Weekend Yokai Hunter #7
We meet again, my fellow ghoul-loving brethren! How’s everybody enjoying the summer? Well, it’s baking hot right now here in Japan, so what better way to cool off than with an introduction to one of Japan’s most chilling Yokai – the GASHADOKURO!
Like many ukiyo-e prints, I first saw one of these bad boys emblazoned across the back of a t-shirt in a typical airport souvenir store. It was my first visit to Japan and I was flying home to England after an amazing two weeks with bags bursting with purchases, including replica shuriken, a Dragonball keychain and a Gashadokuro T-shirt.
I knew it looked badass, but I had no idea what I was wearing until a few years later when I was back in Japan. My girlfriend questioned my choice of garment when going out for dinner one night… “What’s wrong with my shirt?” I protested, but she just laughed and said “Nothing at all, I’ve just never been to dinner with a Gashadokuro fan before”…
Literally translated as “starving skeleton”, there’s nothing particularly unusual about the Gashadokuro’s appearance as it’s just a human skeleton. What makes it strike fear into the hearts of us mere mortals however, is it’s formidable size.
Said to originate from Hiroshima, the Gashadokuro is a huge skeleton construct that’s a whopping FIFTEEN times the size of a regular human. Believed to roam the countryside after midnight, the creature fills the air with its rattling teeth and bones, making an irksome “gachi gachi” sound, terrifying the human populous. Gashadokuro are known to creep up and grab unwary, late night travelers, to then bite off their heads before drinking the blood gushing forth from the stumps of their necks. Now THAT’S what I call a bone-chilling though
According to legend, Gashadokuro are created when soldiers or lay folk, die in battle or starve to death in the wilderness. Since death of this nature rarely results in the deceased receiving their proper funeral rites, their souls are unable to pass on to the netherworld and are doomed to roam the world of the living.
With hearts poisoned with anger and pain, the spirits of those deceased are reborn as hungry ghosts that yearn to retrieve what they once lost. Though harmless on their own, when several hundred like-minded spirits converge in the same place, their anger and hatred for humanity becomes concentrated and the bones of their remains rise in unison to form a giant skeleton called a Gashadokuro.
What’s more, they are literally invincible, so they are destined to roam the wilderness until the flame of their hatred eventually dies out. Until that point however, all one can do to escape with one’s life, is run and pray you’re not caught. Alternatively, carrying a Shinto charm is a sure fire way of warding them off.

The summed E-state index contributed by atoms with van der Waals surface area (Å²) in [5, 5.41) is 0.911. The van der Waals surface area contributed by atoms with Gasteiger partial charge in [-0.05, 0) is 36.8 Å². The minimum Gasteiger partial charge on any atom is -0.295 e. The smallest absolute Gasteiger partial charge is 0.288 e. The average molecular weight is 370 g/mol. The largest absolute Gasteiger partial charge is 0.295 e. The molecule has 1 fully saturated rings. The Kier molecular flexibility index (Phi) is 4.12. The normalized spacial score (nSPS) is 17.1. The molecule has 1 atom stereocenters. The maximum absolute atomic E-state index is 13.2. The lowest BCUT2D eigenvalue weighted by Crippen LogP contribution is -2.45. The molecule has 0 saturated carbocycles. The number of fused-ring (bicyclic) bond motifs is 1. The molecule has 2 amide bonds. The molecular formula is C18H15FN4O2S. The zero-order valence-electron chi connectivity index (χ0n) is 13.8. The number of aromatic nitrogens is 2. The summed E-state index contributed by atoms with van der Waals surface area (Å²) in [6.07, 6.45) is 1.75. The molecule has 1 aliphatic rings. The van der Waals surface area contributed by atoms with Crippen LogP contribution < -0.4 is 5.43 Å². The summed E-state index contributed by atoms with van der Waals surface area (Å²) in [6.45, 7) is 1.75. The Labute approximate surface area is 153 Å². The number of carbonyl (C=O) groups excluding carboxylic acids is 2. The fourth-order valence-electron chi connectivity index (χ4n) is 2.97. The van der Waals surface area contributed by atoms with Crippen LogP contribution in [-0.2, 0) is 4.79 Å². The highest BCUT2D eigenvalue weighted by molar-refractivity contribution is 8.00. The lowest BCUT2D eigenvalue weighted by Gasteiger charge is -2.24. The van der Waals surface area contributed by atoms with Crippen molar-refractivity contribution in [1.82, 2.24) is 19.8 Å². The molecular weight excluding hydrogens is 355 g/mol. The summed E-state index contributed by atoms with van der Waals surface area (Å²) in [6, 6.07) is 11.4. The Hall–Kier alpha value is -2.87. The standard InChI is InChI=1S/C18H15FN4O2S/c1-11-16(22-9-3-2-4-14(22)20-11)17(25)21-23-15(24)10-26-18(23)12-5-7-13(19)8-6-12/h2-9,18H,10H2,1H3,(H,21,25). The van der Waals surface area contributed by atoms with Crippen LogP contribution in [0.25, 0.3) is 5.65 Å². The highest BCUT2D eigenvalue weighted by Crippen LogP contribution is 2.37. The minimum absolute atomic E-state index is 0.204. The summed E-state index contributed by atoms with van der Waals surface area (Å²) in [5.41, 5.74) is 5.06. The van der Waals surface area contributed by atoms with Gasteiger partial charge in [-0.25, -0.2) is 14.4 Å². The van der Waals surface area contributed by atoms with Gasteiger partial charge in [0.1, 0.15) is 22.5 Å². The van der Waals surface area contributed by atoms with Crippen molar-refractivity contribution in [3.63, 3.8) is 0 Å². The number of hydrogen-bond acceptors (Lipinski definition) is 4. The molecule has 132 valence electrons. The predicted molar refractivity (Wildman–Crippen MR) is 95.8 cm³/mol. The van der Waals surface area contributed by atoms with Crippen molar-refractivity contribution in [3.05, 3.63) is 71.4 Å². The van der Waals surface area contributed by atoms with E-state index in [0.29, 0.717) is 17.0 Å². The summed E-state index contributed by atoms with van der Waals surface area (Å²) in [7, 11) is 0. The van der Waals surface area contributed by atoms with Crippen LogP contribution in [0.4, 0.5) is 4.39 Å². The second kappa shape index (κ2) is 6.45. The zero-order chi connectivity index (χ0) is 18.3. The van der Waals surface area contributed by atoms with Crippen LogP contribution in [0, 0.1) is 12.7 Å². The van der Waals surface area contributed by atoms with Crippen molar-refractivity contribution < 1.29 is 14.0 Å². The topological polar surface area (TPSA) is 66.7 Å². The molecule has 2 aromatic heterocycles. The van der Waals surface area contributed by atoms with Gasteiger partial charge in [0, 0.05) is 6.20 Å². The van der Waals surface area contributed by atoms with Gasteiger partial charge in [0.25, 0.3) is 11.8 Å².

The good news however, is that because war and famine are no longer a part of everyday Japanese life, the likelihood of enough souls coming together to form one today, is thankfully very remote…
With that in mind, you’re probably wondering where we can find one, right? Well, unfortunately (as I’ll explain in the next section) coming face to face with one isn’t as simple as an overnight mountain hike in Hiroshima. In fact, the only place I can guarantee that you’ll be able to see one is on the simply incredible Mizuki Shigeru Road in Sakaiminato, Tottori prefecture. There, you can actually see an amazing array of bronze Yokai statues based on Mizuki’s works, as well as one of the legendary Gashadokuro too. Naturally, the statue has been scaled down but is still definitely worth checking out!
… Alas, this is where the myth suddenly fades. Gashadokuro you see, are actually a VERY recent Yokai, who only became known to the public when Mizuki Shigeru and occult researcher, Satō Arifumi popularized them through their works in the 1970’s!!
“But wait, what about that famous 18th century woodblock print you’ve got in your banner!?” I hear you ask.
Though very well known, that beautiful piece of art by Utagawa Kuniyoshi called ‘Takiyasha the Witch and the Skeleton Spectre’ doesn’t actually a depict a Gashadokuro. What it depicts, is a mythical scene where Taira no Masakado’s daughter, Takayasha-hime, summons an army of life-sized skeletons to frighten a samurai called Ōya no Mitsukuni. Instead of painting an army of skeletons however, Kuniyoshi depicted one large skeleton instead, and this served to become the foundation image for the late 20th century Gashadokuro! Now you know why there aren’t any places to see them!
Despite their recent creation however, Gashadokuro have become a very popular choice of Yokai in modern culture. In addition to Mizuki Shigeru’s ‘Gegege no Kitaro’, they’ve been featured in several manga such as Cocoa Fujiwara’s ‘Inu X Boku SS’, Hiroshi Shiibashi’s ‘Nura: Rise of the Yokai Clan’, as well as Masashi Kishimoto’s hugely successful ‘Naruto’. They’ve even piqued interest overseas, appearing in the 2016 American 3D stop-motion film ‘Kubo and the Two Strings’ and also the animated series ‘Hellboy: Sword of Storms’. Gashadokuro have also graced several video game franchises with their boney presence, appearing in ‘Okamiden’ and ‘Nioh’, being notable examples. With so many appearances over a variety of mediums, I think it’s pretty safe to say that the Gashadokuro’s appeal is going to continue long into the future. Not bad for one of Japan’s youngest Yokai, wouldn’t you say?
And with that, this week’s bone-rattling installment of the ‘Weekend Yokai Hunter’ comes to a close. I really hope you enjoyed learning about Japan’s “baddest-to-the-bone” spirit!
See you next week for more spine tingling tales of Yokai!!